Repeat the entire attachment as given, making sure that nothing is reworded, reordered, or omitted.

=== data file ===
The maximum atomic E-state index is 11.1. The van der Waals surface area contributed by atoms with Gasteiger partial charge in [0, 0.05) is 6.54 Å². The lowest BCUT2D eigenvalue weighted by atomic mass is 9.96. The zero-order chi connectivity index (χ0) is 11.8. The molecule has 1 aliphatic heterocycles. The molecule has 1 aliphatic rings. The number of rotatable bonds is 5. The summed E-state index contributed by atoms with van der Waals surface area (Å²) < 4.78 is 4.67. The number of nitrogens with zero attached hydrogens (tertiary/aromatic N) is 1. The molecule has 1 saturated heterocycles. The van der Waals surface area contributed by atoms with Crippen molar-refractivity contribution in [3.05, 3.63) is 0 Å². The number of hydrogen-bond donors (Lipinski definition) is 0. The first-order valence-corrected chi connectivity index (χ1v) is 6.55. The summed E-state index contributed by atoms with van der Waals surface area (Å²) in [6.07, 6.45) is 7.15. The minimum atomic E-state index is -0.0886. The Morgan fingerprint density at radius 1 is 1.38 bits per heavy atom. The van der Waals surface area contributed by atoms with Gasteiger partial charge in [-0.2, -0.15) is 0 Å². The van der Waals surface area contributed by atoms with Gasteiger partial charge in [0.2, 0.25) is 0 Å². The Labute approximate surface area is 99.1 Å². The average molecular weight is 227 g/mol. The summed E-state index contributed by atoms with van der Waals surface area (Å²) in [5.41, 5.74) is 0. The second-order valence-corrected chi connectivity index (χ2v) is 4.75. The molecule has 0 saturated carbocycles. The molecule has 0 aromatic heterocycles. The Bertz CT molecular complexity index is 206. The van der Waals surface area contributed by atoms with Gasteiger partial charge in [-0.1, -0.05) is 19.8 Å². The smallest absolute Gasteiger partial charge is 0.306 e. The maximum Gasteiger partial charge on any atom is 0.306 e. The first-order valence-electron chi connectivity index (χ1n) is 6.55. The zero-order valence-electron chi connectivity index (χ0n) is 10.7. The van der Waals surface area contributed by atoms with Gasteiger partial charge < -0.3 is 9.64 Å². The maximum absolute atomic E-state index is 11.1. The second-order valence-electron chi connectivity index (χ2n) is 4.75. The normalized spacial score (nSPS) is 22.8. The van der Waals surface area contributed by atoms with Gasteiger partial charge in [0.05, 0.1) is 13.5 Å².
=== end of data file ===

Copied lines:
The maximum atomic E-state index is 11.1. The van der Waals surface area contributed by atoms with Gasteiger partial charge in [0, 0.05) is 6.54 Å². The lowest BCUT2D eigenvalue weighted by atomic mass is 9.96. The zero-order chi connectivity index (χ0) is 11.8. The molecule has 1 aliphatic heterocycles. The molecule has 1 aliphatic rings. The number of rotatable bonds is 5. The summed E-state index contributed by atoms with van der Waals surface area (Å²) < 4.78 is 4.67. The number of nitrogens with zero attached hydrogens (tertiary/aromatic N) is 1. The molecule has 1 saturated heterocycles. The van der Waals surface area contributed by atoms with Crippen molar-refractivity contribution in [3.05, 3.63) is 0 Å². The number of hydrogen-bond donors (Lipinski definition) is 0. The first-order valence-corrected chi connectivity index (χ1v) is 6.55. The summed E-state index contributed by atoms with van der Waals surface area (Å²) in [6.07, 6.45) is 7.15. The minimum atomic E-state index is -0.0886. The Morgan fingerprint density at radius 1 is 1.38 bits per heavy atom. The van der Waals surface area contributed by atoms with Gasteiger partial charge in [-0.2, -0.15) is 0 Å². The van der Waals surface area contributed by atoms with Gasteiger partial charge in [0.2, 0.25) is 0 Å². The Labute approximate surface area is 99.1 Å². The average molecular weight is 227 g/mol. The summed E-state index contributed by atoms with van der Waals surface area (Å²) in [5.41, 5.74) is 0. The second-order valence-corrected chi connectivity index (χ2v) is 4.75. The molecule has 0 saturated carbocycles. The molecule has 0 aromatic heterocycles. The Bertz CT molecular complexity index is 206. The van der Waals surface area contributed by atoms with Gasteiger partial charge in [-0.1, -0.05) is 19.8 Å². The smallest absolute Gasteiger partial charge is 0.306 e. The maximum Gasteiger partial charge on any atom is 0.306 e. The first-order valence-electron chi connectivity index (χ1n) is 6.55. The zero-order valence-electron chi connectivity index (χ0n) is 10.7. The van der Waals surface area contributed by atoms with Gasteiger partial charge < -0.3 is 9.64 Å². The maximum absolute atomic E-state index is 11.1. The second-order valence-electron chi connectivity index (χ2n) is 4.75. The normalized spacial score (nSPS) is 22.8. The van der Waals surface area contributed by atoms with Gasteiger partial charge in [0.05, 0.1) is 13.5 Å².